On World Teachers’ Day, let’s have a look at what teachers need to be more effective in the classroom
By Alice Albright and Fred Van Leeuwen
Twenty-nine-year-old Suwaiba Yunusa is a teacher at Janbulo Islamiyya Primary School in Roni, Jigawa State, Nigeria. Being the only female teacher at the school has its share of challenges, one of them being the social taboo of joining male colleagues during lunch breaks, but it also gives her a big advantage. Being a woman allows Suwaiba to play a critical role in making sure more girls come to school and learn in a country where female teachers are scarce.
Knowing she is there makes parents more comfortable sending their girls to school. While cultural norms prevent her from working alongside her male colleagues, she and other female teachers like her can help girls one on one and address challenges related to menstruation, which would be inappropriate for a male teacher. But even more so, she is a role model for girls, giving them hope for what they can achieve with an education.
Although Suwaiba’s story is not unique in countries where both women and men must leap over many hurdles to provide quality education to their students, hers brings to light common difficulties that can be overcome. This is why the Global Partnership for Education and Education International are working to empower teachers around the world.
Teachers need more support to teach effectively
Today, on World Teacher’s Day, teachers and advocates around the world are uniting behind this year’s theme – “Teaching in Freedom, Empowering Teachers”. New estimates from UNESCO’s Institute of Statistics (UIS) show that more than 617 million children and youth around the world are not learning enough, even though 400 million of them attend school. Empowering teachers is key to improving learning outcomes – they are the frontline workers without whom quality learning cannot be achieved.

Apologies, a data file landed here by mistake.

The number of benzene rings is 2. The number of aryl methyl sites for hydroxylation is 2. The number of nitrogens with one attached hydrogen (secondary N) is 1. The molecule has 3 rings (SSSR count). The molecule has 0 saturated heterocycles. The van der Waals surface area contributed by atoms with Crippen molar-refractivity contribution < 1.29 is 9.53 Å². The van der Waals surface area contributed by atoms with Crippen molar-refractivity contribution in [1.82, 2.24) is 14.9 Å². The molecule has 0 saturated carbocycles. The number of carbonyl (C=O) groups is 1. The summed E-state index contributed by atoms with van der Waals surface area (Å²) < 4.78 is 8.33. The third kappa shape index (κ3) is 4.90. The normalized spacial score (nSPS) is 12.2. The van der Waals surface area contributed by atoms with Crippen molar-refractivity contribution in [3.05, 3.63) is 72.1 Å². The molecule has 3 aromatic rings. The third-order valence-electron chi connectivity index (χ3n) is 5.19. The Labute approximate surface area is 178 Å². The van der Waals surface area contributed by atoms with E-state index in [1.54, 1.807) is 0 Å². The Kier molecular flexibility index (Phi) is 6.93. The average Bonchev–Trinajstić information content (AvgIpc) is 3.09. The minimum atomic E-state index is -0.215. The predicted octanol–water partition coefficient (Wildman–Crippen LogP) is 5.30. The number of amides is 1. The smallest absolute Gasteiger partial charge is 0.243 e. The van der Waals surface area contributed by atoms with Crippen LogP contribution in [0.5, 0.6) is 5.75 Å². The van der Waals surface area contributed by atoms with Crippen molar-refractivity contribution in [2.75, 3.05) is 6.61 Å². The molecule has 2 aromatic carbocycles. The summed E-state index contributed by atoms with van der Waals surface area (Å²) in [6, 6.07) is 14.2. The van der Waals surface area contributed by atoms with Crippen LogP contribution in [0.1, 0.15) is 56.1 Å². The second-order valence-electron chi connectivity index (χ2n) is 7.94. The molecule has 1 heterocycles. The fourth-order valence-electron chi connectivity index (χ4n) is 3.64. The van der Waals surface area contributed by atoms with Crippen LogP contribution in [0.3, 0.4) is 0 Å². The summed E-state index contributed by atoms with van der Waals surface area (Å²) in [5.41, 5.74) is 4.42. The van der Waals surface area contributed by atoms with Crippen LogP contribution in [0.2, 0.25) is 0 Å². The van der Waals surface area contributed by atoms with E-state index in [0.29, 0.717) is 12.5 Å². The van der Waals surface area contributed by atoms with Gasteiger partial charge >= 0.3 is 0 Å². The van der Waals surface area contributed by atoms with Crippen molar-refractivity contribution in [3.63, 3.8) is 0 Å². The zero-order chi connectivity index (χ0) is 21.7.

According to UIS, 69 million primary and secondary school teachers need to be recruited by 2030 to ensure all children have access to quality education. We need more teachers and we need to equip them with the skills and resources to teach effectively.
International support for teachers must increase
The Global Partnership for Education works closely with all key partners, including teachers’ organizations, to strengthen education systems. Education International, the world’s largest federation of teachers’ unions, representing 32.5 million teachers in 171 countries, is a member of the GPE Board and actively involved in shaping the partnership’s policy and programmatic decisions.In the eyes of both organizations, teachers are a critical voice in shaping policy as they are the closest to school-level realities.
At the core of challenges facing teachers are the need for tools, time and trust. Teachers need the right tools and resources to do their jobs well; they need the time to properly prepare their lessons; and they need the trust of students, parents, school leadership, and governments to have the confidence to realize their own potential. Participating in GPE’s local education groups (LEGs) brings the teaching profession constituency to the table, as well as building mutual accountability around education plans.
The Global Partnership for Education highlights five ways in which supported systems are empowering teachers: